Double-down your efforts by activating two-factor authentication. This will mean you’ll need to provide additional authentication each time you log in, but it will help to prevent malicious users from gaining access to your site. 

While we’re talking about website access, did you know that by default WordPress doesn’t limit the number of login attempts on your site, leaving you open to attack from bots and hackers? Combat this by installing a plugin like Limit Login Attempts Reloaded and changing your settings.

Finally, make the most of native user roles. FortressDB uses the built-in roles in WordPress to ensure that any files stored on our servers can only be accessed by users with the correct user role and permissions, reducing the risk of sensitive data falling into the wrong hands.

Make sure your database is working for you, not against you

Step four: make sure your database isn’t leaving you exposed.

WordPress is accessible, easy-to-use and comes with several important security features, including SSL certificates, as standard. However, when it comes to keeping your data secure, WordPress has one key flaw.

By default, WordPress stores uploaded images, videos and all other media files in the wp-content/uploads folder. And the wp-content/uploads folder are public. This means that uploads to your site could end up in Google search results, making sensitive data visible to everyone. Worrying, right?

FortressDB was developed, in part, to resolve this very issue. The database plugin stores uploaded content directly onto its secure servers, removing any risk of it being made visible to the wider web.

Not only that, but all data sent from WordPress to FortressDB’s secure servers is sent over SSL. This means your data is encrypted and kept safe from prying eyes, even if you’re using an insecure public network.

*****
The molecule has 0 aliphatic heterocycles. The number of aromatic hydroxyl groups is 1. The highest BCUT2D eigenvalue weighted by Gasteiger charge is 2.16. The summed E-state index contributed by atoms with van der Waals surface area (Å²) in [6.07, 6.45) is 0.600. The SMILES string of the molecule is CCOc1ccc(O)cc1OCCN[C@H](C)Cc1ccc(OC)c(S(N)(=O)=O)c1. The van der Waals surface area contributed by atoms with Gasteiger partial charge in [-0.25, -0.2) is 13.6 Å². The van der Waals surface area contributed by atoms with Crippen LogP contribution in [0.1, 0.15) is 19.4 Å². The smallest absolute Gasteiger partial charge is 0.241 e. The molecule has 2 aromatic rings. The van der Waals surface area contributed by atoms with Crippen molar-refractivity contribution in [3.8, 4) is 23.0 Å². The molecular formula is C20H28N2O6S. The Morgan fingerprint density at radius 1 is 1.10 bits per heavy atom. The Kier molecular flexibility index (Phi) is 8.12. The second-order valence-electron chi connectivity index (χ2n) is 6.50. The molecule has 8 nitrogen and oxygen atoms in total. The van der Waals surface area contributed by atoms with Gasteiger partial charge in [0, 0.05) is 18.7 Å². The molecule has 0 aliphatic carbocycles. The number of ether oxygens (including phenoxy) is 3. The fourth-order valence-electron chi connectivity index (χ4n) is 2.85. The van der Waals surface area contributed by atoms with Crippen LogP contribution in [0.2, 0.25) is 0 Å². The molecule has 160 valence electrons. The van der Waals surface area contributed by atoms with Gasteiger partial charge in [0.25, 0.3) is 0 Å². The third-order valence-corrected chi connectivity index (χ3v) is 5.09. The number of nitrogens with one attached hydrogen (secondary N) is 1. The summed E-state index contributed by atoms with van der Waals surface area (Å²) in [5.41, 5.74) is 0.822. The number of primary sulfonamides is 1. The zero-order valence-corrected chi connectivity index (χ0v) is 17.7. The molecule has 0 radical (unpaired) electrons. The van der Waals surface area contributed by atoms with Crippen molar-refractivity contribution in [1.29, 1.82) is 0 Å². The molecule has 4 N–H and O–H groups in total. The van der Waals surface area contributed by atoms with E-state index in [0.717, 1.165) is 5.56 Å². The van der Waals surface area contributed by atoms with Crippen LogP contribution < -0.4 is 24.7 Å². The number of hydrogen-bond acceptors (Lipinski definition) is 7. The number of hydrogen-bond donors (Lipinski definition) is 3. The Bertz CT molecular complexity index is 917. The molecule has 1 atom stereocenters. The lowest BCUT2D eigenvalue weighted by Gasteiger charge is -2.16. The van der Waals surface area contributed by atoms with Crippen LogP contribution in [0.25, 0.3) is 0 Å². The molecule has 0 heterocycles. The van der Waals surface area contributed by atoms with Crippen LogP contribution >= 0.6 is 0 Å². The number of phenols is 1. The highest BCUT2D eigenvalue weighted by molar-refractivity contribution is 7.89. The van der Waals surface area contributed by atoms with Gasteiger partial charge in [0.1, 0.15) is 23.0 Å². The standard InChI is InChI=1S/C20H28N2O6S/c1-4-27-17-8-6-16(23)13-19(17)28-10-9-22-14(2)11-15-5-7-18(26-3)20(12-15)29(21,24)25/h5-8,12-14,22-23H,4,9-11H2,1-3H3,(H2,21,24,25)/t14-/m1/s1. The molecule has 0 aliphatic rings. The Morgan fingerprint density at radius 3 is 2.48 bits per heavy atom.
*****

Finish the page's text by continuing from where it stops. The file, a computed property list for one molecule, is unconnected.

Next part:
Choose safe, secure WordPress hosting

Last, but not least: choose a reliable, security-focussed WordPress hosting provider.

Hopefully if you’ve taken the above steps to secure your website, you won’t have to handle a compromised website. However, hackers and bots are using increasingly advanced methods to target security weaknesses.

A recent report by SiteLock showed a 52% increase in website attacks in the past year, with the average website facing 94 attacks per day. With figures like these, it’s best to be as prepared as possible.

One final step you can take to prepare is to ensure you’ve chosen a reliable, security-conscious hosting provider. There are two key reasons for this: added protection and back-ups.

There are a number of well-known secure hosting providers including WP Engine, Kinsta and SiteGround, among others, which have all been developed with security in mind. They come with a range of features to help protect your site, from automatic WordPress core and plugin updates, to malware scans and features to protect your site from DDoS attacks.

In addition, most hosting providers will offer automated back-ups. This could prove essential in the worst case scenario that your site becomes compromised, helping to restore your content and reduce your website’s downtime.

With these benefits in mind, it’s worth doing your research and paying a little more for the added protection offered by a secure hosting provider.

If you’re interested in securing your WordPress website and protecting your visitors’ data, you might want to try FortressDB, a secure, safe and fast WordPress database plugin. With various pricing plans and a free trial option, there’s nothing to lose and a lot to gain.

Mike Demo talk: Increase Form Conversions and Protect your Information

Mike Demo, our friend from WebVentures, BoldGrid and weForms, gave a great talk this week on GoWP. GoWP have lots of fantastic webinars, if you want to see what’s coming up, or watch a previous one, go to www.gowp.com/webinars/.

Demo is strong open source advocate, with extensive knowledge of WordPress. He has given many talks at WordCamps, MeetUps and online.

You can follow Mike Demo on Twitter, @mpmike, or visit his website, mikedemo.com.

Risk-free file uploads: weForms and FortressDB

We’ve partnered with weForms to make file uploads through forms secure.

What we love about weForms is that they are highly customisable. This allows you to adapt your forms to ensure they fit your web visitors’ needs, improving the experience with an intuitive, user-friendly process. Plus, you can see a live preview, which helps you picture how a web visitor might interact with your form while you tinker with it in draft mode.

One of the stand-out weForms features is their file uploader. Just as you can personalise each form, you can use weForm’s advanced file-upload features to change the settings of your file upload field to suit your purpose.